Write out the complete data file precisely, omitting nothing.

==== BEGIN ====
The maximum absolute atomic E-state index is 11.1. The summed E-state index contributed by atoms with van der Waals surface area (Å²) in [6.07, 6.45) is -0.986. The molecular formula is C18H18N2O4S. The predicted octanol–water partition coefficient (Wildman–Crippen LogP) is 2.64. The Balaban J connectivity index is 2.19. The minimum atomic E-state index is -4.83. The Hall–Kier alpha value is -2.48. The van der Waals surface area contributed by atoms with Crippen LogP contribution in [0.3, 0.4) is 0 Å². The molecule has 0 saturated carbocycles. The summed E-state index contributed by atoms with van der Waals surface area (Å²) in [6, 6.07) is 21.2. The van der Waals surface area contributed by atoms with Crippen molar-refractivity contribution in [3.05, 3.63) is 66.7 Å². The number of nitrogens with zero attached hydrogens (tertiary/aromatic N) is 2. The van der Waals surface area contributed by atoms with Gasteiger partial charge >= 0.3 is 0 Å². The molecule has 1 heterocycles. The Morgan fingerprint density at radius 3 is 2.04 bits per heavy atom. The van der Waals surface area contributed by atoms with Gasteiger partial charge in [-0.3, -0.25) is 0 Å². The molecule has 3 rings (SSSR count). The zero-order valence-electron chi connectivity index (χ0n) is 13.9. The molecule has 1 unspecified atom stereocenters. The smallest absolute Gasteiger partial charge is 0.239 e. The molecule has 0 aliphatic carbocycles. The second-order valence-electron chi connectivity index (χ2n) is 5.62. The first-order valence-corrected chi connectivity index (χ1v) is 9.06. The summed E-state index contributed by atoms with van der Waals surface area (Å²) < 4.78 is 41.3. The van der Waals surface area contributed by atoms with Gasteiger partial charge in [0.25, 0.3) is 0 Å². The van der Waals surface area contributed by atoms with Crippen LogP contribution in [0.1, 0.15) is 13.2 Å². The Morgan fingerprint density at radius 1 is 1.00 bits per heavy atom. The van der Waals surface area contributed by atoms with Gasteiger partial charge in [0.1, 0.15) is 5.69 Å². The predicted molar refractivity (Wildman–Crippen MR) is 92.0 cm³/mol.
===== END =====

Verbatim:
The maximum absolute atomic E-state index is 11.1. The summed E-state index contributed by atoms with van der Waals surface area (Å²) in [6.07, 6.45) is -0.986. The molecular formula is C18H18N2O4S. The predicted octanol–water partition coefficient (Wildman–Crippen LogP) is 2.64. The Balaban J connectivity index is 2.19. The minimum atomic E-state index is -4.83. The Hall–Kier alpha value is -2.48. The van der Waals surface area contributed by atoms with Crippen LogP contribution in [0.3, 0.4) is 0 Å². The molecule has 0 saturated carbocycles. The summed E-state index contributed by atoms with van der Waals surface area (Å²) in [6, 6.07) is 21.2. The van der Waals surface area contributed by atoms with Crippen molar-refractivity contribution in [3.05, 3.63) is 66.7 Å². The number of nitrogens with zero attached hydrogens (tertiary/aromatic N) is 2. The van der Waals surface area contributed by atoms with Gasteiger partial charge >= 0.3 is 0 Å². The molecule has 1 heterocycles. The Morgan fingerprint density at radius 3 is 2.04 bits per heavy atom. The van der Waals surface area contributed by atoms with Gasteiger partial charge in [-0.3, -0.25) is 0 Å². The molecule has 3 rings (SSSR count). The zero-order valence-electron chi connectivity index (χ0n) is 13.9. The molecule has 1 unspecified atom stereocenters. The smallest absolute Gasteiger partial charge is 0.239 e. The molecule has 0 aliphatic carbocycles. The second-order valence-electron chi connectivity index (χ2n) is 5.62. The first-order valence-corrected chi connectivity index (χ1v) is 9.06. The summed E-state index contributed by atoms with van der Waals surface area (Å²) < 4.78 is 41.3. The van der Waals surface area contributed by atoms with Gasteiger partial charge in [0.25, 0.3) is 0 Å². The van der Waals surface area contributed by atoms with Crippen LogP contribution in [0.1, 0.15) is 13.2 Å². The Morgan fingerprint density at radius 1 is 1.00 bits per heavy atom. The van der Waals surface area contributed by atoms with Gasteiger partial charge in [0.1, 0.15) is 5.69 Å². The predicted molar refractivity (Wildman–Crippen MR) is 92.0 cm³/mol.